Sometimes the evidence we accept runs to the absurd. A good example of the major overemphasis on small numbers is the almost blind faith investors place in governmental economic releases on employment, industrial production, the consumer price index, the money supply, the leading economic indicators, et cetera.
These statistics frequently trigger major stock- and bond-market reactions, particularly if the news is bad. For example, investors are concerned about the possibility of rising prices. If the unemployment rate drops two-tenths of one percent in a month when it was expected to be unchanged, or if industrial production climbs slightly more than the experts expected, stock prices can fall, at times sharply. Should this happen?
Flash statistics, more times than not, are near worthless. Thus, an increase in the money supply can turn into a decrease, or a large drop in the leading indicators can change to a moderate increase. These revisions occur with such regularity you would think that investors, particularly pros, would treat them with the skepticism they deserve.
Alas, the real world refuses to follow the textbooks. Experience notwithstanding, investors treat as gospel all authoritative-sounding releases that they think pinpoint the development of important trends.
An example of how instant news threw investors into a tailspin occurred in July of Preliminary statistics indicated the economy was beginning to gain steam. Many people, convinced by these statistics that rising interest rates were imminent, bailed out of the stock market that month. By the end of that year, the GDP growth figures had been revised down significantly unofficially, a minimum of a dozen times, and officially at least twice.
The market rocketed ahead to new highs to August , but a lot of investors had retreated to the sidelines on the preliminary bad news Just as irrational is the overreaction to every utterance by a Greenspan or other senior Fed or government official, no matter how offhanded. Like ancient priests examining chicken entrails to foretell events, many pros scrutinize every remark and act upon it immediately, even though they are not sure what it is they are acting on.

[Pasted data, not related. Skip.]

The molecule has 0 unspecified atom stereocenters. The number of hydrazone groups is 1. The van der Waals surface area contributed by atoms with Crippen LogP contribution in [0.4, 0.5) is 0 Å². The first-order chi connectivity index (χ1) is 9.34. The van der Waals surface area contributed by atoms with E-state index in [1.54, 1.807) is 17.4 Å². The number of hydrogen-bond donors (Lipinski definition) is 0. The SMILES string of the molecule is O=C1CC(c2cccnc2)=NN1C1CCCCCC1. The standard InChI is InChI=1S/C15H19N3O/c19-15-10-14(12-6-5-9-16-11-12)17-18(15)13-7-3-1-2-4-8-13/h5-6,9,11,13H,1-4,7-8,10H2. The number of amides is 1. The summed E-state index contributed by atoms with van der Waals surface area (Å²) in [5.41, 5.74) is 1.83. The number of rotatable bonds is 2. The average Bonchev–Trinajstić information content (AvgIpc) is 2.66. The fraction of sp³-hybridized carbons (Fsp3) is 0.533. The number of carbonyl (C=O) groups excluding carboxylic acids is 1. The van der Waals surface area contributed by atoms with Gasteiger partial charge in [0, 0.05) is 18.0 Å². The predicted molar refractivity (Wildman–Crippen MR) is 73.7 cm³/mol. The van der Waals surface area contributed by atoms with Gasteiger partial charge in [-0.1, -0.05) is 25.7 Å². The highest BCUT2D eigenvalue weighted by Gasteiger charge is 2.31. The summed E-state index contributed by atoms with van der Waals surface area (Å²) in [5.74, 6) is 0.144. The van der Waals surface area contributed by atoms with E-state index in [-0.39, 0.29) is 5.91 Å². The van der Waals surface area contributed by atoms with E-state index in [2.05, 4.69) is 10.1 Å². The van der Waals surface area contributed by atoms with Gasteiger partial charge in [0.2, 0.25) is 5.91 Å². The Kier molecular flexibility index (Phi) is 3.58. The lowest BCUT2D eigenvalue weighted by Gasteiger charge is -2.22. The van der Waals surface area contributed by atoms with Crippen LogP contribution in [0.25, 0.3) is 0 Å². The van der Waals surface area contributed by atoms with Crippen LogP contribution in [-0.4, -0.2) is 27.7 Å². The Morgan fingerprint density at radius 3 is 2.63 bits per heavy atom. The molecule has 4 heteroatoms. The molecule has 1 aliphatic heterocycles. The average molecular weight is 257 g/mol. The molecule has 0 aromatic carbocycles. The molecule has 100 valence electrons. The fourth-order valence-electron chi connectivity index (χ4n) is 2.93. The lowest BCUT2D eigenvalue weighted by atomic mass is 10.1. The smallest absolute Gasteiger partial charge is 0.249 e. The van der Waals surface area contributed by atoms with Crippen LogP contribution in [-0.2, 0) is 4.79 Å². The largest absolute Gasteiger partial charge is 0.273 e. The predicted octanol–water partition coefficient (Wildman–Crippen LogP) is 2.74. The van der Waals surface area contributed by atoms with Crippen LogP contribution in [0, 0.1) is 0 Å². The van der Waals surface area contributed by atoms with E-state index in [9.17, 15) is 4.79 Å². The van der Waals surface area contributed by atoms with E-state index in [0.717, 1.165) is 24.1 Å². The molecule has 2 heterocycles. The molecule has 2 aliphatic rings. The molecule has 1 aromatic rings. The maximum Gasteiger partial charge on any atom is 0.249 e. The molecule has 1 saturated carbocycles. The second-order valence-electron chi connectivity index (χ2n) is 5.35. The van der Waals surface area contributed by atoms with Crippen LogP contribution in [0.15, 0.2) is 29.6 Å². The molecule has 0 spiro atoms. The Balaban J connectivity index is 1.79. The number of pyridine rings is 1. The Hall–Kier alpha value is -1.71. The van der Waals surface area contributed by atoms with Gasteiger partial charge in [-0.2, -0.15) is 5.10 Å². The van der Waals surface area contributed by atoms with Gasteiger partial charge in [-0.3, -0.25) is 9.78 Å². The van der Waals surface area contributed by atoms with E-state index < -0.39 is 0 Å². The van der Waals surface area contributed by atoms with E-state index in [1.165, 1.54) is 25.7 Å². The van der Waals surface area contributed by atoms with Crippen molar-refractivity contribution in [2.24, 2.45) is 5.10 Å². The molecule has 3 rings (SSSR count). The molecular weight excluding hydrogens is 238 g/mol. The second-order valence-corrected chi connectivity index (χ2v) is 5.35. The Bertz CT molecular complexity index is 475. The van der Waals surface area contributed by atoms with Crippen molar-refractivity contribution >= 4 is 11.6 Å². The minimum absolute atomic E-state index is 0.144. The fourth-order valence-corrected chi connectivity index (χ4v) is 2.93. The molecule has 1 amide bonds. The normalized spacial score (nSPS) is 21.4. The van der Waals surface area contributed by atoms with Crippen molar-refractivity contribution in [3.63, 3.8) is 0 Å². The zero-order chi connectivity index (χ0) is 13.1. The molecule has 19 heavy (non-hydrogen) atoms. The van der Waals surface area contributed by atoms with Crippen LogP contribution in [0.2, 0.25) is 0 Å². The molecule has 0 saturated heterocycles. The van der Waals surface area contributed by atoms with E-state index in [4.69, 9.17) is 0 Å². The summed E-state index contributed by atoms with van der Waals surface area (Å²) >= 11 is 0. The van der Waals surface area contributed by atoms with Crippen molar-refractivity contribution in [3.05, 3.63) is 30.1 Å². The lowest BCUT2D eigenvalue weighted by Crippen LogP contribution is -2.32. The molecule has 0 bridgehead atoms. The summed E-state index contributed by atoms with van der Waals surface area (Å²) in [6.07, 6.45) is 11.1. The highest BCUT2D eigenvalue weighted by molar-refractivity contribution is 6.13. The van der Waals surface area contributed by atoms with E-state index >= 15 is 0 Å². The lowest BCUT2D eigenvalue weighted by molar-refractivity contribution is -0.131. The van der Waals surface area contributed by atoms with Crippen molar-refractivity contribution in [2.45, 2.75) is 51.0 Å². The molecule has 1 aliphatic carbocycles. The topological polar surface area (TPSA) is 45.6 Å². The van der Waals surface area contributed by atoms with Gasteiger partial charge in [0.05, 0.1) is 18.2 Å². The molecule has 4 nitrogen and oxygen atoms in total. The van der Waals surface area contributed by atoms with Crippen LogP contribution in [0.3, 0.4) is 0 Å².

Remember here the advice of a world champion chess player when asked how to avoid making a bad move. His answer: "Sit on your hands. The law of small numbers, in such cases, results in decisions sometimes bordering on the inane. Which statement does not reflect the true essence of the passage I. Tvetsky and Kahneman understood that small representative groups bias the research theories to generalize results that can be categorized as meaningful result, and people simplify the real impact of passable portray of reality by small number of supporting facts.
Governmental economic releases on macroeconomic indicators fetch blind faith from investors who appropriately discount these announcements which are ideally reflected in the stock and bond market prices.
Investors take into consideration myopic gain and make it a meaningful investment choice and fail to see it as a chance of occurrence, IV Irrational overreaction to key regulators expressions is same as intuitive statistician stumbling disastrously when unable to sustain spectacular performance. The author of the passage suggests the anomaly that leads to systematic errors in predicting future.
Which of the following statement does not best describe the anomaly as suggested in the passage above I. The psychological pressures account for the anomalies just like soothsayers warning about the doomsday and natural disasters and market crashes. Investors are swamped with information and they react to this avalanche of data by adopting shortcuts or rules of thumb rather than formally calculating odds of a given outcome. The distortions produced by subjectively calculated probabilities are large, systematic and difficult to eliminate even when investors are fully aware of them A Only I.